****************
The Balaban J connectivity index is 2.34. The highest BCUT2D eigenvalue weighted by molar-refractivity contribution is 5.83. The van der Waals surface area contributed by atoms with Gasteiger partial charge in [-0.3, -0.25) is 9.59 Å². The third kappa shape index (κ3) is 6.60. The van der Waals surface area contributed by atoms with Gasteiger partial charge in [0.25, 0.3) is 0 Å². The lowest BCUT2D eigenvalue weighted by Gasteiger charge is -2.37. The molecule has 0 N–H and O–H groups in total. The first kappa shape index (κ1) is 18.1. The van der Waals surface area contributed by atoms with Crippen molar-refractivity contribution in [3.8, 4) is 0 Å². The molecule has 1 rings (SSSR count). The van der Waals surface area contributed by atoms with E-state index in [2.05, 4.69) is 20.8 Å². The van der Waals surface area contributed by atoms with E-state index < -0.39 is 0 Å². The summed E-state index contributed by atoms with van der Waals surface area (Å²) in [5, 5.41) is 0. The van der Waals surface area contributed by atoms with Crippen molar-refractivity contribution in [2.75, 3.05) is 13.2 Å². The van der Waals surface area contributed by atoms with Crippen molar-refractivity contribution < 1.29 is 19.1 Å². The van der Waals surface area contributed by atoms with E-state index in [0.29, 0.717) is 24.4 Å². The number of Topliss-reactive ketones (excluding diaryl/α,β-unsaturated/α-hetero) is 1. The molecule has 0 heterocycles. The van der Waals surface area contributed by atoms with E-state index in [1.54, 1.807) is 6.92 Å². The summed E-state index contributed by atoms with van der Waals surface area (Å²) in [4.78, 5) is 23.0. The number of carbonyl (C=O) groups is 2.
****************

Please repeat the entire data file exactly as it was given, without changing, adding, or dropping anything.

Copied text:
The Balaban J connectivity index is 2.34. The highest BCUT2D eigenvalue weighted by molar-refractivity contribution is 5.83. The van der Waals surface area contributed by atoms with Gasteiger partial charge in [-0.3, -0.25) is 9.59 Å². The third kappa shape index (κ3) is 6.60. The van der Waals surface area contributed by atoms with Gasteiger partial charge in [0.25, 0.3) is 0 Å². The lowest BCUT2D eigenvalue weighted by Gasteiger charge is -2.37. The molecule has 0 N–H and O–H groups in total. The first kappa shape index (κ1) is 18.1. The van der Waals surface area contributed by atoms with Crippen molar-refractivity contribution in [3.8, 4) is 0 Å². The molecule has 1 rings (SSSR count). The van der Waals surface area contributed by atoms with E-state index in [2.05, 4.69) is 20.8 Å². The van der Waals surface area contributed by atoms with E-state index < -0.39 is 0 Å². The summed E-state index contributed by atoms with van der Waals surface area (Å²) in [5, 5.41) is 0. The van der Waals surface area contributed by atoms with Crippen molar-refractivity contribution in [2.75, 3.05) is 13.2 Å². The van der Waals surface area contributed by atoms with Crippen molar-refractivity contribution < 1.29 is 19.1 Å². The van der Waals surface area contributed by atoms with E-state index in [0.29, 0.717) is 24.4 Å². The number of Topliss-reactive ketones (excluding diaryl/α,β-unsaturated/α-hetero) is 1. The molecule has 0 heterocycles. The van der Waals surface area contributed by atoms with E-state index in [1.54, 1.807) is 6.92 Å². The summed E-state index contributed by atoms with van der Waals surface area (Å²) in [4.78, 5) is 23.0. The number of carbonyl (C=O) groups is 2.